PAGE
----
6 foot Picnic Table Plans

Ovidiu 30 GapDice RANDOM PLAN

This step by step diy project is about 6 foot picnic picnic table plans plans. I have designed this outdoor picnic table with a traditional look, so you can save money, have fun and add value to your home. If you have a recreation area or a bbq in your backyard, this project is a must have addition. Take a look over the rest of my woodworking plans, if you want to get more building inspiration. Premium Plans available for this project in the Shop (not identical, improved version).

You should remember that all my woodworking plans come with 3D diagrams, step by step instructions and complete Cut and Shopping lists. Inn addition, you can Print or PDF download the plans for free, so you can take the plans with you in the shop. I did my job, now it is your turn to build amazing pieces of furniture!

When buying the lumber, you should select the planks with great care, making sure they are straight and without any visible flaws (cracks, knots, twists, decay). Investing in cedar or other weather resistant lumber is a good idea, as it will pay off on the long run. Use a spirit level to plumb and align the components, before inserting the galvanized screws, otherwise the project won’t have a symmetrical look. If you have all the materials and tools required for the project, you could get the job done in about a day.

 

 

Projects made from these plans

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It’s that simple to build a 6 ft picnic table!

 

 

6 foot Picnic Table Plans

Building-a-6-ft-picnic-table

Building-a-6-ft-picnic-table

 

Cut + Shopping Lists

  • A – 4 pieces of 2×6 lumber – 36″ long LEGS
  • B – 3 piece of 2×4 lumber – 28 1/2″ long SUPPORTS
  • C – 2 pieces of 2×6 lumber – 60″ long SUPPORTS
  • D – 5 pieces of 2×6 lumber – 72″ long TABLETOP
  • E – 4 pieces of 2×6 lumber – 72″ long SEAT
  • F – 2 pieces of 2×4 lumber – 34 1/2″ long BRACES

Tools

 Hammer, Tape measure, Framing square, Level

 Miter saw, Drill machinery, Screwdriver, Sander

 Safety Gloves, Safety Glasses

Time

 One day

Related

 

 

 

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Step 1: How to build the frames for the 6 foot picnic table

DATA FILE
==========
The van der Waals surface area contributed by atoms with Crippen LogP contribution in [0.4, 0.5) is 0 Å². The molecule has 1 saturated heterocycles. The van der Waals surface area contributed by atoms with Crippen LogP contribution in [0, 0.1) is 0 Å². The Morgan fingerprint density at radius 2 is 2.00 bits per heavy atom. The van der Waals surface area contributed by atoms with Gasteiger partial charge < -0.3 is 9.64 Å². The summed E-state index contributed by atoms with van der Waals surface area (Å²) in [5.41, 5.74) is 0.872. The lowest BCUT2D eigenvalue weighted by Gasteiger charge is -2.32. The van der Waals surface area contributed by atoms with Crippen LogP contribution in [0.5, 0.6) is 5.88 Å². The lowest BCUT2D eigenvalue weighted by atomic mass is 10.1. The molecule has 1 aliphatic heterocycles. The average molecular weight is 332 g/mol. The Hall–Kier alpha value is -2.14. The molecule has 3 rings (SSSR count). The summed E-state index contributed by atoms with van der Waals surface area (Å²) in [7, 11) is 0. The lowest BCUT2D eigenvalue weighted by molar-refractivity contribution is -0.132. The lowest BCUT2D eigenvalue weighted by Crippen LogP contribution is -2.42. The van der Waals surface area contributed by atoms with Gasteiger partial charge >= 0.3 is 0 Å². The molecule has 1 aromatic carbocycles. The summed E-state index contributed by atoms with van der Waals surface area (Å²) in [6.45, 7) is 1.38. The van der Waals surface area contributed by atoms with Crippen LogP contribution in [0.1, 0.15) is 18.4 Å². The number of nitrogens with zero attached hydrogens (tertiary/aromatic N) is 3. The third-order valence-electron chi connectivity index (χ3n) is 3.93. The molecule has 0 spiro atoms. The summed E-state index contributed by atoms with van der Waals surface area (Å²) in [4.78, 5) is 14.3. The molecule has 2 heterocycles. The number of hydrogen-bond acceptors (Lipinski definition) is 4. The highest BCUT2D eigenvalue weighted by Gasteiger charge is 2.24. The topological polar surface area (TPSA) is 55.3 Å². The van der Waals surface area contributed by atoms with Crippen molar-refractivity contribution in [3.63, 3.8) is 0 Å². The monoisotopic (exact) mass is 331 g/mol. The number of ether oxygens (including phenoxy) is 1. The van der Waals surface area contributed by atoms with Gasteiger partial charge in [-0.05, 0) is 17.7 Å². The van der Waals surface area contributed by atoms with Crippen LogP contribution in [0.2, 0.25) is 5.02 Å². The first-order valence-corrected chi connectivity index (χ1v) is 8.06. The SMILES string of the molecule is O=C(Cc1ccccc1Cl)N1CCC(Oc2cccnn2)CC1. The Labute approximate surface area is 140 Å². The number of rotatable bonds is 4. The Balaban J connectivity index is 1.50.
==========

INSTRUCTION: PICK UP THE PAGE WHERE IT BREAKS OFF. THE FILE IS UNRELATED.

Building-the-legs

Building-the-legs

The first step of the outdoor project is to build the legs for the 6′ picnic table. As you can easily see in the diagram, you need to make 30 degree cuts to both ends of the 2×6 legs. Smooth the edges with sandpaper.

Tabletop-supports

Tabletop-supports

Next, you need to build the tabletop supports from 2×4 lumber. Make 45 degree cuts to both ends of the supports, following the diagram. Moreover, drill pocket holes into the 2×4 supports, so you can lock it to the tabletop slats.

 

Step 2: Assembling the tabletop

Assembling the tabletop

Assembling the tabletop

Lay the 2×6 tabletop slats on a level surface. Place 1/4″ plywood pieces between the slats so you can create even gaps. Fit the supports to the slats and then place them equally spaced. Insert 2 1/2″ screws to secure the supports into place tightly.

Decorative cuts

Decorative cuts

Use a jigsaw to make round decorative cuts to the corners of the tabletop.

 

Step 3: Assembling the frame of the picnic table

Fitting the supports

Fitting the supports

Fit the 2×6 legs to the picnic table, as shown in the diagram. Clamp the legs to the supports and then drill pilot holes through both components. Insert 3 1/2″ carriage bolts and tighten the components into place. Use two bolts for each joint for a professional result. Using the carriage bolts will also make disassembling the picnic table easy, if you want to move it to another location.

 

Step 4: Fitting the seat supports

Seat-supports

Seat-supports

Build the seat supports from 2×6 lumber. Make 45 degree cuts to both ends of the supports, as shown in the plans.

Fitting the seat supports

Fitting the seat supports

Align the seat supports to the legs and then clamp them into place tightly. Drill two pilot holes through the braces and through the legs, for each joint. Insert 3 1/2″ carriage bolts to lock the components together tightly. Use a spirit level to plumb the seat supports horizontally.

 

Step 5: Fitting the diagonal braces

Building the diagonal braces

Building the diagonal braces

Build the braces for the table from 2×4 lumber. Make 25 degree cuts to both ends of the diagonal braces and then get the job done with another small cut to the top end.

Fitting the braces

Fitting the braces

Fit the diagonal braces to the picnic table, making sure the corners are square. Use a spirit level to plumb the legs and to check if the top is horizontal. Drill pilot holes and insert 2 1/2″ screws to lock the braces to the frame of the picnic table.

 

Step 6: Fitting the seats

Fitting the seat slats

Fitting the seat slats

Last but not least, you need fit the 2×6 seat slats. Center the slats to the frame of the picnic table, drill pilot holes and insert 2 1/2″ screws. Countersink the head of the screws for a neat result.

 

Step 7: Finishing touches

6 Picnic Table

6 Picnic Table

Last but not least, you need to take care of the finishing touches. Fill the holes with wood putty and let them harden for a few hours. Smooth the surface with 120-220 grit sandpaper and round the exposed edges with a router. Apply a few coats of paint or stain to protect the lumber from the elements and to enhance the look of the 6 foot picnic table.